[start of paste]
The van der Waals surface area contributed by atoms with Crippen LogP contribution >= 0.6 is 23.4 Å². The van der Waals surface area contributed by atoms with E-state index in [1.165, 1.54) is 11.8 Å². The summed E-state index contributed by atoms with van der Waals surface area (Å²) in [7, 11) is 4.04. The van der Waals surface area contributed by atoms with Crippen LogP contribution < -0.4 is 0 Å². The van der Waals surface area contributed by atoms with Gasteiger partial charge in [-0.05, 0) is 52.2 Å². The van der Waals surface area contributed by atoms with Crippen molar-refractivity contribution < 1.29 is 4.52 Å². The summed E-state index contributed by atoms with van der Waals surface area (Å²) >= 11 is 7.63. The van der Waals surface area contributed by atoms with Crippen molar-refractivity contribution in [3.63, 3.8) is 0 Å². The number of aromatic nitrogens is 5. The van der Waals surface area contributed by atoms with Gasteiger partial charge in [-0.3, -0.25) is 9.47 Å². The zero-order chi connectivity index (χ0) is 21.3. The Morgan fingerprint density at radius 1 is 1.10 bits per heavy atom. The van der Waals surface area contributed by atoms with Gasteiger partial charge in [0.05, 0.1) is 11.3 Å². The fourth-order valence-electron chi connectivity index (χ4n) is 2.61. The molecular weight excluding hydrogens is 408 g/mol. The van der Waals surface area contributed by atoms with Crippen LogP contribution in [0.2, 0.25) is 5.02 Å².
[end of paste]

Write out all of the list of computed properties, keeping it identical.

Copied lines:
The van der Waals surface area contributed by atoms with Crippen LogP contribution >= 0.6 is 23.4 Å². The van der Waals surface area contributed by atoms with E-state index in [1.165, 1.54) is 11.8 Å². The summed E-state index contributed by atoms with van der Waals surface area (Å²) in [7, 11) is 4.04. The van der Waals surface area contributed by atoms with Crippen LogP contribution < -0.4 is 0 Å². The van der Waals surface area contributed by atoms with Gasteiger partial charge in [-0.05, 0) is 52.2 Å². The van der Waals surface area contributed by atoms with Crippen molar-refractivity contribution < 1.29 is 4.52 Å². The summed E-state index contributed by atoms with van der Waals surface area (Å²) >= 11 is 7.63. The van der Waals surface area contributed by atoms with Crippen molar-refractivity contribution in [3.63, 3.8) is 0 Å². The number of aromatic nitrogens is 5. The van der Waals surface area contributed by atoms with Gasteiger partial charge in [-0.3, -0.25) is 9.47 Å². The zero-order chi connectivity index (χ0) is 21.3. The Morgan fingerprint density at radius 1 is 1.10 bits per heavy atom. The van der Waals surface area contributed by atoms with Gasteiger partial charge in [0.05, 0.1) is 11.3 Å². The fourth-order valence-electron chi connectivity index (χ4n) is 2.61. The molecular weight excluding hydrogens is 408 g/mol. The van der Waals surface area contributed by atoms with Crippen LogP contribution in [0.2, 0.25) is 5.02 Å².